Mermaid Santa, and the comical anatomical: Quirky medical Christmas cards from the Forties
21 Dec 2017
The first Christmas cards were commissioned by Sir Henry Cole and illustrated by John Callcott Horsley in London on 1st May 1843. The image of a family raising a toast and giving food and clothing to the poor was popular, and Cole, who had contributed to the introduction of the penny post in 1840, somewhat shrewdly printed and sold over 2,000 of copies of the card, and a tradition was born.
Image above from Wikimedia Commons, Firstchristmascard.jpg, in the public domain.
Early cards tended to reflect Victorian pictorial tropes, such as charming or funny children and animals, or flowers and fairies, rather than the religious images or snowy landscapes that proliferated on traditional cards in the 20th century. This was thought to be cheerful and designed to evoke thoughts of spring rather than dwelling on the depths of winter. As time went on, themes expanded to include Santa, Jesus and the nativity, as well as the aforementioned landscapes, angels and the star of Bethlehem.
One Otologist, however, wrote an article in 1947 arguing that personal cards be “tailor-made…[and] homemade to record a pertinent incident, a recognized interest, or an avocational leaning of the recipient”. To this end, the article gives a double page spread to cards designed by a medical illustrator, Mary Dixon Elder, for a “departmental party” at Northwestern University Medical School. The cards were individually surgically and anatomically themed, some more successfully than others, to bring a personal touch to the proceedings. The author adds that “the cards employed to accompany gifts lent to the occasion a spirit of appreciative friendliness and an atmosphere of jocular comradeship”.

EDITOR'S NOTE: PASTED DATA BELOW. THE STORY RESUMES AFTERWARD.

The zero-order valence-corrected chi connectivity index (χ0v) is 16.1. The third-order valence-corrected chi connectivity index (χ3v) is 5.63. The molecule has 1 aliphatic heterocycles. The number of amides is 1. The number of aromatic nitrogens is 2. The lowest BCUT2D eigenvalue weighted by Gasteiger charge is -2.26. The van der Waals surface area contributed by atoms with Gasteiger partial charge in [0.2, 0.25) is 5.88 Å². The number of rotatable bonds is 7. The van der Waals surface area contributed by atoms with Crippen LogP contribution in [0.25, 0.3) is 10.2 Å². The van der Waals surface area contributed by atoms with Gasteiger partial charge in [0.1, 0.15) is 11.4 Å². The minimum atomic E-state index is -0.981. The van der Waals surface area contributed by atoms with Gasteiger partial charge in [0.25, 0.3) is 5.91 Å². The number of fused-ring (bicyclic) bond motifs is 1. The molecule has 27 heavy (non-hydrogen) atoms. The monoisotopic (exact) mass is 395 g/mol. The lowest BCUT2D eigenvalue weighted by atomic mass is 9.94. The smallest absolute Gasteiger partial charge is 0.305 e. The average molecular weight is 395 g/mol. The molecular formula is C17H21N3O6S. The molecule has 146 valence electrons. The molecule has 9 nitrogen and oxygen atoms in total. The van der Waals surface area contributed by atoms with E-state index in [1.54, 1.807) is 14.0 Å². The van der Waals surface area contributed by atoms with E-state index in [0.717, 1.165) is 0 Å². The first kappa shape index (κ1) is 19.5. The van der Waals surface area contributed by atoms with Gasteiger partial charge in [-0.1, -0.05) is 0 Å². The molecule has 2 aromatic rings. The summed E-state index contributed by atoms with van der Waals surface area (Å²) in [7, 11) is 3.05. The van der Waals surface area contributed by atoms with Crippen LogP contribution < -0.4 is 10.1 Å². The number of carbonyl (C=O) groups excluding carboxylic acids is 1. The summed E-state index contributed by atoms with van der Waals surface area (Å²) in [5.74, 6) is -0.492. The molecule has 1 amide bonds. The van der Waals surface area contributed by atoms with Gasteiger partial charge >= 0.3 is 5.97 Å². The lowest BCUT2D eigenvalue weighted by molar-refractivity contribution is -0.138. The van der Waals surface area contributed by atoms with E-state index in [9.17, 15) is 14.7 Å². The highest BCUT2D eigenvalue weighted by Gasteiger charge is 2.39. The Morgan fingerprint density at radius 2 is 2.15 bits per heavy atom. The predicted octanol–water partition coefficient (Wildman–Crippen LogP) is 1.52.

An inventive one was the human central and peripheral nervous system turned upside down “to stand on the cerebellum, [and] represents the traditional evergreen of Christtide, suitably tinselled and bespangled” (for a professor of neuroanatomy).
One, for a member of the art department, displays the message “Tis not meant to be comical, just anatomical, May your Christmas be merry and gastronomical”. My personal favourite is the mermaid Santa which comes with the tagline “When Santa cannot come by sleigh, she has to come another way”. The ‘backstory’ for this card was that the technician for whom it was designed was also a champion swimmer.
Perhaps best not to ask what the glass is overflowing with in the image of a “Flexor-extensor mechanism functioning to lift the brimming glass”, and likewise avert your eyes if the festive season already has you feeling queasy, because the image of a caecum (an intraperitoneal pouch for those unfamiliar) “with beribboned vermiform process…for the author of an atlas of gross anatomy” isn’t going to help.
In another, it seems the illustrator thought that a traditional wintery scene lacked pizzazz and one way to enliven it might be to add “curtains which are skin flaps drawn aside by retractors”. Perhaps the sentiment to end on should be a universal one, captured here in a card designed for an assistant in embryology: “May the joys of Christmas grow and grow, As does the little embryo, Whose cellular proliferation, Is just the same in every nation”.
Corinne Hogan, Senior Information Assistant
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